Growing up of mixed-race parentage, I never grasped what it meant to be Filipino. It took a few visits to Bahay Nakpil-Bautista — The Bahay, as we fondly refer to it — before I realized the value of the patriotic and artistic legacy of my forebears. The epiphany was simply awe-inspiring and this is the story of how it all changed for me.
A visit in 2017 with friends, one of whom, Gabie Prieto, who could also trace her roots to the Legarda ancestral home just around the corner from Bahay Nakpil-Bautista, on R. Hidalgo St. and being guided on the significance of each part of the Bahay really made me appreciate our ancestors’ artistic and historical legacy much more.
Photography by: John Oranga
This year, I had a chance to go back to the house with a couple of friends and family. It was the first time for all my friends to visit and it was really gratifying to see them very engaged with a personal tour by President and Curator, Ma. Paz Santos-Viola gave and the stories told by my father and his second cousin, Dr. Fernando N. Zialcita.
For the preservation of galleon stones used as the floor of the garage, the machuca tiles at the foot of the stairs, the Viennese Secession architecture, and memorials to the residents’ involvement in the revolution against Spain, the efforts of Julio Nakpil’s direct descendants, along with the support of the National Historical Commission, and generous private sponsors, to preserve the historical sites at the heart of Quiapo, Manila deserve praise and gratitude.
A Journey of Awareness
With English as a first language, a former colonial subject’s preference for all things foreign, and a mistaken perception of a backward nation in vicious downward spiral to failed-state status. I shamefully admit that I was apathetic — until I learned that my ancestors; namely, Gregoria de Jesus (nom de guerre: Lakambini) and Julio Nakpil (nom de guerre: J. Giliw), were storied members of the Kataas-taasan, Kagalang-galang, Katipunan ng mga Anak ng Bayan, more commonly known as the Katipunan — the Filipino revolutionary movement to declare full-independence from Spainish dominion.
This insight brought a spark of nationalism and over time, reinforced by experiences during a semester spent studying overseas, I realized that progressive countries all have a strong sense of national identity. Behind all the beautiful art and historical landmarks is a country that prioritizes the preservation of their own culture.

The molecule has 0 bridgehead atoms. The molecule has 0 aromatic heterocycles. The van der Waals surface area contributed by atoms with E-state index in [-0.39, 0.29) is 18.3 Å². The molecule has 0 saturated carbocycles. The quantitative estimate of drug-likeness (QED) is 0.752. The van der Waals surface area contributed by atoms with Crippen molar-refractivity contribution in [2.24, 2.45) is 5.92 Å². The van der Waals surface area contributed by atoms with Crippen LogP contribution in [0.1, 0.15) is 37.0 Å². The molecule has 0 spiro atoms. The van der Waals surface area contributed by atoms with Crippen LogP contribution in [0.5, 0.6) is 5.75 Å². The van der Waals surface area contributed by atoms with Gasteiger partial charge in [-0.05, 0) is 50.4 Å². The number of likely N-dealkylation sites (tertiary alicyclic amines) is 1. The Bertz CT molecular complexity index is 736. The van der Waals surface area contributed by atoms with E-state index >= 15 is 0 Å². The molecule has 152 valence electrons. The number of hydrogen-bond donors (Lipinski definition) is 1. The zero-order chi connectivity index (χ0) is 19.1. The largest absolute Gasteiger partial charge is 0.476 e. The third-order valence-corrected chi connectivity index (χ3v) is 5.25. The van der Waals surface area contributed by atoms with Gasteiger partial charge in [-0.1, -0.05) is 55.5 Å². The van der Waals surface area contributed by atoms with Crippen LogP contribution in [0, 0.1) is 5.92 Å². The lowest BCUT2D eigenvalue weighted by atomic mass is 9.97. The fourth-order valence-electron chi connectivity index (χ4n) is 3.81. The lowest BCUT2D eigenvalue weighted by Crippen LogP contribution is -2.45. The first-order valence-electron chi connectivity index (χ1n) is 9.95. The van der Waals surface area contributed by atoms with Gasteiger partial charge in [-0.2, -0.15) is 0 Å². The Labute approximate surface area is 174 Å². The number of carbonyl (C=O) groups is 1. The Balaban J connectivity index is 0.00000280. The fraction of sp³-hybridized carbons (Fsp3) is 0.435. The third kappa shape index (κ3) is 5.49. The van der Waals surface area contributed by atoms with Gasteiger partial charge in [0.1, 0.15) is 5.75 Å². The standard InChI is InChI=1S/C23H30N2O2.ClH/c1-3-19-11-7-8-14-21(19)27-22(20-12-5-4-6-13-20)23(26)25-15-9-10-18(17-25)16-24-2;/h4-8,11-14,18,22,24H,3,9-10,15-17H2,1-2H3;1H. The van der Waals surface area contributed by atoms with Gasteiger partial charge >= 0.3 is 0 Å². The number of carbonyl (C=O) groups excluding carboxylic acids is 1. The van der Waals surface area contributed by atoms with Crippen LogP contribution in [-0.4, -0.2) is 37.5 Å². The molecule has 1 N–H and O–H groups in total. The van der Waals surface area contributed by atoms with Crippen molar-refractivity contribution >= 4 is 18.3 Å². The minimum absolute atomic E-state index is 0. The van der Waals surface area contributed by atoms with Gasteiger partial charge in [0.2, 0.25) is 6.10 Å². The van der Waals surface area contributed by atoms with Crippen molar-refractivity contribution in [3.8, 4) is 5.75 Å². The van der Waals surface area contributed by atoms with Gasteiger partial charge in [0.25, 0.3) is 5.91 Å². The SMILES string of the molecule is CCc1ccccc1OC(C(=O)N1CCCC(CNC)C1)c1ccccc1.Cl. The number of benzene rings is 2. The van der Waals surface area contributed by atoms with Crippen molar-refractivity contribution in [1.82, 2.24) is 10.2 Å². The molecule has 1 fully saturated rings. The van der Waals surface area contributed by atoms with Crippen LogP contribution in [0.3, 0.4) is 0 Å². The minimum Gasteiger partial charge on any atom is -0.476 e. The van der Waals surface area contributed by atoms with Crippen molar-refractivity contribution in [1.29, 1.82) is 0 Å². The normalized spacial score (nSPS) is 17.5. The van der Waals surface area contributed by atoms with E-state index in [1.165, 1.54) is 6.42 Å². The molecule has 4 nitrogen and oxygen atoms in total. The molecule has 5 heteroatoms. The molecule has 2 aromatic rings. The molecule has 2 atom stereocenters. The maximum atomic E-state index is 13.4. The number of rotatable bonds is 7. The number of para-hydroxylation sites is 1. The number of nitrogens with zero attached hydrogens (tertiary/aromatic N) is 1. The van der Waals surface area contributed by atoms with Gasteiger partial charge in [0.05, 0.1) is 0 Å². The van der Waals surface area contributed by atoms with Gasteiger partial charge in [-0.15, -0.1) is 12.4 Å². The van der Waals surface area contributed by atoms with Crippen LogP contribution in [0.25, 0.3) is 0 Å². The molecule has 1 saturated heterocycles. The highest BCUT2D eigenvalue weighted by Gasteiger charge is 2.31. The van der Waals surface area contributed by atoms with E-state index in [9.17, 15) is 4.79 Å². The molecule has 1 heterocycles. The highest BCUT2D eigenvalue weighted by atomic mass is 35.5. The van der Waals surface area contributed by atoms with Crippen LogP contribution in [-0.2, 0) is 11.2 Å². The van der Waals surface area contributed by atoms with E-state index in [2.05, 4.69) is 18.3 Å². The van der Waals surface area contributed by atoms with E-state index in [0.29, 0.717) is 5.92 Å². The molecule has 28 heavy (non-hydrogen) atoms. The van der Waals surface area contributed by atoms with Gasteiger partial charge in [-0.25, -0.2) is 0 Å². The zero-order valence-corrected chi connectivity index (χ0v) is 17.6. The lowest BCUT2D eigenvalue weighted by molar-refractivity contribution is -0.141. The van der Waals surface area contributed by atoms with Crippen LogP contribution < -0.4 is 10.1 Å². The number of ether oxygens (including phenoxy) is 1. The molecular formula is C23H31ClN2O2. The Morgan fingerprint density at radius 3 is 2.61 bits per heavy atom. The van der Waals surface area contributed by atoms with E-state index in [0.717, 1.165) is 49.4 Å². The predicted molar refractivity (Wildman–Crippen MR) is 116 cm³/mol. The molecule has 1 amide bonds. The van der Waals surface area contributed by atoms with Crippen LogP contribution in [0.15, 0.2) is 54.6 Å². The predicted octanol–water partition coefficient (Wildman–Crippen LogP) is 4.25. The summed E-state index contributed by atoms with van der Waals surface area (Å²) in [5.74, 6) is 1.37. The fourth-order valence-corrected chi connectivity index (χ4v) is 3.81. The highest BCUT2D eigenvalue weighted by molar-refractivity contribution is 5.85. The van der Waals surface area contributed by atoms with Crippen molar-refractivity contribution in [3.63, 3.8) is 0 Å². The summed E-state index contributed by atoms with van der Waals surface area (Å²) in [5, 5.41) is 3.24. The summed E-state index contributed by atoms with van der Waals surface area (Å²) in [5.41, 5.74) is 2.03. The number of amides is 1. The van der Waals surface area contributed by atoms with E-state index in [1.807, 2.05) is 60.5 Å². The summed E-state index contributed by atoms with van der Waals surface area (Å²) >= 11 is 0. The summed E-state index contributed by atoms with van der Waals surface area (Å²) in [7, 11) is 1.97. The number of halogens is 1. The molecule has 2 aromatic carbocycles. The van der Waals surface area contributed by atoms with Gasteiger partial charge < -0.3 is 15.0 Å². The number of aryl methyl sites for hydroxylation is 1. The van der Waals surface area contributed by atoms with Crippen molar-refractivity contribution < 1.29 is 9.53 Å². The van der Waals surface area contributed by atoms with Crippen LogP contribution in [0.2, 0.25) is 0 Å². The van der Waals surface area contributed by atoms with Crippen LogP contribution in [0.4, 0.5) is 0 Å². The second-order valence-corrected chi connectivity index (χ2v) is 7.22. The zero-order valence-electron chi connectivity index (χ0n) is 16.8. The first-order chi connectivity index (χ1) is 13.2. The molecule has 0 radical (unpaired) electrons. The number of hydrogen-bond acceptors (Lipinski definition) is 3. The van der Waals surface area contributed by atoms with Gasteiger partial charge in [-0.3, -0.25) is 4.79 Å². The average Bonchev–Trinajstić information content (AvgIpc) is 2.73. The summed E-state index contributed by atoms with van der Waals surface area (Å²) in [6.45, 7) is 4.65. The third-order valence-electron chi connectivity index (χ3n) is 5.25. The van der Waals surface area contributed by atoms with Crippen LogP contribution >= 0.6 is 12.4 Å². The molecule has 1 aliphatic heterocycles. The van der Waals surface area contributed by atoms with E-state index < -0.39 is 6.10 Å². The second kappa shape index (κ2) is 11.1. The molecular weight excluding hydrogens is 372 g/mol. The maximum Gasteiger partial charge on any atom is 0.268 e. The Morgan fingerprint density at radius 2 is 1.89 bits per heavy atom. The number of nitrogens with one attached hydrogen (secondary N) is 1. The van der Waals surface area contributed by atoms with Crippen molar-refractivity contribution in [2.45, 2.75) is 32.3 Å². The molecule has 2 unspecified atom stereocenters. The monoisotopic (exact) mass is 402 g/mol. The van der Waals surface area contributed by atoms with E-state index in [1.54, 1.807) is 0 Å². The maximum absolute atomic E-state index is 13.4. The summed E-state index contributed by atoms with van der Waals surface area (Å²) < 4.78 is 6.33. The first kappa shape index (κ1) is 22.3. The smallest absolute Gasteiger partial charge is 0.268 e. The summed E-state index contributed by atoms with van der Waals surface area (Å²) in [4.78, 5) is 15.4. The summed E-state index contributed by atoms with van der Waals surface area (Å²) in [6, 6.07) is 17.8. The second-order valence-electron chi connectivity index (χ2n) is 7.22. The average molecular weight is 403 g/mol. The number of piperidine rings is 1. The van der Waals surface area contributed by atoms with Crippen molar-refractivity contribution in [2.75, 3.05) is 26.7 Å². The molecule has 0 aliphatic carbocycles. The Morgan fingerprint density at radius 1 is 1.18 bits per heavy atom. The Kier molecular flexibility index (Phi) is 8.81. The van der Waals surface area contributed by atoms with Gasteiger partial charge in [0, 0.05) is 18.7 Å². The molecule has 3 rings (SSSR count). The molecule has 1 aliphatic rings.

Fortuitously, I also managed to enroll in a class in Philippine History taught by Dr. Ambeth Ocampo, an educator himself inspired by the late writer-historian Carmen Guerrero-Nakpil, at university which brought me further enlightenment and a deeper sense of patriotism; not to mention, my only grade of ‘A’ that I ever received. Influence had come full circle.
My journey into Philippine history did not end at the university. Conversations with my father would invariably feature his recollections of the recent history that he lived through that were surprisingly illuminating. The more invested I was in these stories; the more I wanted to make an impact into Philippine society by making history relevant again.
The Independence Day Concert at the Ayala Museum on the 16th of June, 2017, timed to celebrate Julio Nakpil’s 150th Birth Anniversary could not have come at a better time. I took the initiative to learn more about our family by volunteering to help my aunt Ma. Paz Santos-Viola with the planning of the concert.
More work is required to preserve The Bahay and its historic environs. Looking out from the rear balcony at the estero (creek), one cannot escape the deep sense of loss. For, what was once a natural swimming pool and sustainable navigable waterway between Manila’s districts just 3 generations back has turned into a communal cesspool, dank and fetid.
Realizing my dream of seeing a green and sustainable Philippines — today’s revolutionary idea — traces its way back to the values imbued by The Bahay and the spirit of its former occupants. Nation-building cannot just be a matter of campaign speeches; it is a matter of roots.